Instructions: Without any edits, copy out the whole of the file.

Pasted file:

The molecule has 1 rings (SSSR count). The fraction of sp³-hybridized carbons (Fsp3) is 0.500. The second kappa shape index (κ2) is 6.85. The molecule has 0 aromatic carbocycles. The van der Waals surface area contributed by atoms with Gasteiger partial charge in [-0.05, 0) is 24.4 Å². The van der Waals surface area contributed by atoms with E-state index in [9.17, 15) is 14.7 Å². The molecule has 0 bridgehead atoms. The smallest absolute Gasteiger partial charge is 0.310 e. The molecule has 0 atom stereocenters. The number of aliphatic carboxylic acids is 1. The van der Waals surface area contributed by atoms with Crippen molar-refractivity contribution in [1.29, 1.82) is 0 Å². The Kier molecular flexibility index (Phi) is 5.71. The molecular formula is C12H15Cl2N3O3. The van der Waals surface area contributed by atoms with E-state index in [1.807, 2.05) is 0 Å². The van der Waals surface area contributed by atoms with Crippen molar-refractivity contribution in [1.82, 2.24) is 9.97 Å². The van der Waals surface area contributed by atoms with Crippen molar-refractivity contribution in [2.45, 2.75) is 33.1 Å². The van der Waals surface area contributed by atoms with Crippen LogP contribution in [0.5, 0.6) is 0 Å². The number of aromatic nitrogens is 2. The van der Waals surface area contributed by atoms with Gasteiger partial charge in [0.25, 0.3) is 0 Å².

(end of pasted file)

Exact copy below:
The molecule has 1 rings (SSSR count). The fraction of sp³-hybridized carbons (Fsp3) is 0.500. The second kappa shape index (κ2) is 6.85. The molecule has 0 aromatic carbocycles. The van der Waals surface area contributed by atoms with Gasteiger partial charge in [-0.05, 0) is 24.4 Å². The van der Waals surface area contributed by atoms with E-state index in [9.17, 15) is 14.7 Å². The molecule has 0 bridgehead atoms. The smallest absolute Gasteiger partial charge is 0.310 e. The molecule has 0 atom stereocenters. The number of aliphatic carboxylic acids is 1. The van der Waals surface area contributed by atoms with Crippen molar-refractivity contribution in [1.29, 1.82) is 0 Å². The Kier molecular flexibility index (Phi) is 5.71. The molecular formula is C12H15Cl2N3O3. The van der Waals surface area contributed by atoms with E-state index in [1.807, 2.05) is 0 Å². The van der Waals surface area contributed by atoms with Crippen molar-refractivity contribution in [1.82, 2.24) is 9.97 Å². The van der Waals surface area contributed by atoms with Crippen molar-refractivity contribution in [2.45, 2.75) is 33.1 Å². The van der Waals surface area contributed by atoms with Crippen LogP contribution in [0.5, 0.6) is 0 Å². The number of aromatic nitrogens is 2. The van der Waals surface area contributed by atoms with Gasteiger partial charge in [0.25, 0.3) is 0 Å².